No, not comments about Books for Keeps (at least not that we’ve heard!); but the opening remarks of lots of conversations since 24th April and the announcement of the winner of the £7,500 National Book Award (Children’s Literature section). We had the information in advance for the May issue and Colin Dann’s The Animals of Farthing Wood seemed rather an odd winner – in fact the entire short list was strangely assorted; but it seemed only fair to delay comment until we had read the report of the judge, Sir John Betjeman.
Well, we’ve read it. So have others – hence the opening remarks. Sir John is a good poet but apparently ill-equipped to evaluate children’s books. Casting around for criteria, he has hit on `the binding and spine’ as important features. Alan Garner’s Stone Book Quartet clearly didn’t win because it was a boxed paperback set! Farthing Wood did because `it looks like a book – even when the dust wrapper is off. It also `has a happy ending’. The intention may not have been to be patronising, but that is the effect. The Arts Council has given `the kiddies’ a pat on the head, one of them has got a big lollipop and now they should go away and play.
Anyway, are huge awards what is needed? (Or for that matter expensive adjudications – Sir John Betjeman received £2,000.) Last year a meeting of all sorts of people who have to do with children and books was asked how the Arts Council could best help. There was a remarkable degree of agreement and lots of practical suggestions. Awards came well down on the list – even from authors. So why another award? At the SBA we could do a lot with £7,500 (that’s just in case the Arts Council is still wondering what to do with the refused History section prize).
Something else to think about – Holidays
We had holidays in mind for Authorgraph No. 3 (page 14). Malcolm Saville’s books (fiction and non-fiction) are good holiday companions. When we visited him in Winchelsea he took us on a guided tour of that lovely old hill-top town. Full of enthusiasm he recounted its history; he made us see the sea filling the plain between Winchelsea and Rye and the ferry waiting. He told us why one part of the wall was called King’s Leap. `Of course,’ he said at the end, `I don’t believe a word of it.’ No matter, for us he had brought the past to life. As we left he was off to the post with a bundle of letters – replies to children who had written about his books. Earlier in the day he had said he thought Enid Blyton was responsible for turning more children on to books than anyone. It occurred to us that Malcolm Saville could take some credit for that too.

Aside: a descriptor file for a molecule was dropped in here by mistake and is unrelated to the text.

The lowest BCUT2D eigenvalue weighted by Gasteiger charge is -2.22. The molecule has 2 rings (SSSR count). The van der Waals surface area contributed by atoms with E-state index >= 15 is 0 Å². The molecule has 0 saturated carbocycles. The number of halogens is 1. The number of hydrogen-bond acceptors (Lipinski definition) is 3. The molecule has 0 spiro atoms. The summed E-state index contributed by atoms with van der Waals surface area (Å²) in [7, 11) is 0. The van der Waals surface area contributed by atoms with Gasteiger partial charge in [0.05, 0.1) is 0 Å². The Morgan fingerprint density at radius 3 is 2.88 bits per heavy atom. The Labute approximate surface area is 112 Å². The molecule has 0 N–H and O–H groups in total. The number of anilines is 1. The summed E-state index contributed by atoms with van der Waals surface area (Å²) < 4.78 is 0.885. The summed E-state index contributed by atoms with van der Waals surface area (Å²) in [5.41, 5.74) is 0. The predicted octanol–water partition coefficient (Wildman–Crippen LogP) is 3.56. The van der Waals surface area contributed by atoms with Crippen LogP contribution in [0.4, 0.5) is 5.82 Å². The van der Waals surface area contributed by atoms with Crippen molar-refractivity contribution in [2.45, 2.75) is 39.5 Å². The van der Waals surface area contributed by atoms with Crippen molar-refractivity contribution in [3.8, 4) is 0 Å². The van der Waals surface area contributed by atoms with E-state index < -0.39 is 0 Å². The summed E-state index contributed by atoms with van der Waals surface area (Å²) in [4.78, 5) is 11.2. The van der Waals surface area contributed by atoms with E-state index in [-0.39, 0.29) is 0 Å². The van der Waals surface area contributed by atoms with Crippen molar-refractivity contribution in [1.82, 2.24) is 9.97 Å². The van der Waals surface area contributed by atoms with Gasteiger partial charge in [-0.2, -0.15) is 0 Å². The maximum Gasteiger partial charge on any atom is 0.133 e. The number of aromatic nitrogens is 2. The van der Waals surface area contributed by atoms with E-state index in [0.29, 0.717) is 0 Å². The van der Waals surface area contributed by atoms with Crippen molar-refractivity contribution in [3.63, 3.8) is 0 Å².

Peter Firmin’s dragon skimming the waves with all those smiling holiday-makers aboard really sets the mood for this issue. It’s from The Last of the Dragons, and we’re only sorry we couldn’t afford to reproduce it in full colour. Peter Firmin’s detailed, quirky illustrations are just the right complement to E. Nesbit’s story in this picture book version. Also out this month, in Picture lions, are two Noggin stories (Noggin and the Flowers and Noggin and the Island). If you haven’t met Oliver Postgate and Peter Firmin’s saga of Noggin the Nog, you’ve a treat in store. Peter Firmin did new illustrations for these; we so loved his inventive illuminated capitals that we persuaded him to do some especially for us for Puppets and Pictures (page 12).
Thinking ahead to Autumn
I don’t want to take the shine from summer holidays still to come; but in eight weeks or so the autumn term will be with us. If you are thinking of having a book event, better start planning now. (Don’t forget Children’s Book Week is 4th-11th October.) If you can’t get to London for Children’s Books of the Year (see News, page 22), why not hire it from the NBL and do it yourself? Book soon, though – it’s in great demand. This issue’s How to… (page 10) tells you how to plan an author visit. Lots of authors are keen to meet their readers, but terrified at the prospect – I’ve been with some who were literally shaking. Bernard Ashley is not in this group. The last time I saw him `performing’ he was cheerfully autographing books, hands, arms, bits of paper and chatting easily with children – but then he is also head of a junior school. In general with authors – handle with care.
Break in the Sun
Bernard Ashley’s latest book Break in the Sun is just out (OUP, 019 271434 1, £3.95). I think it’s his best yet. Patsy, in trouble for bed-wetting, runs away with a bargeload of amateur actors.
She finds herself playing a part in more ways than one trying to stop her new friends discovering that the police are looking for her. Also looking is Eddie Green, her stepfather (the major cause of her flight) and a reluctant Kenny. Kenny is a fat boy, a misfit and a marvellous creation; the relationship which develops between him and Eddie is one of the best things in a very good book. (Charles Keeping’s double-page drawings of Thames-side scenes are an extra pleasure.) Due in Puffin in December, it’s already being filmed as a BBC TV serial.
Here’s hoping for a break in the sun for everyone.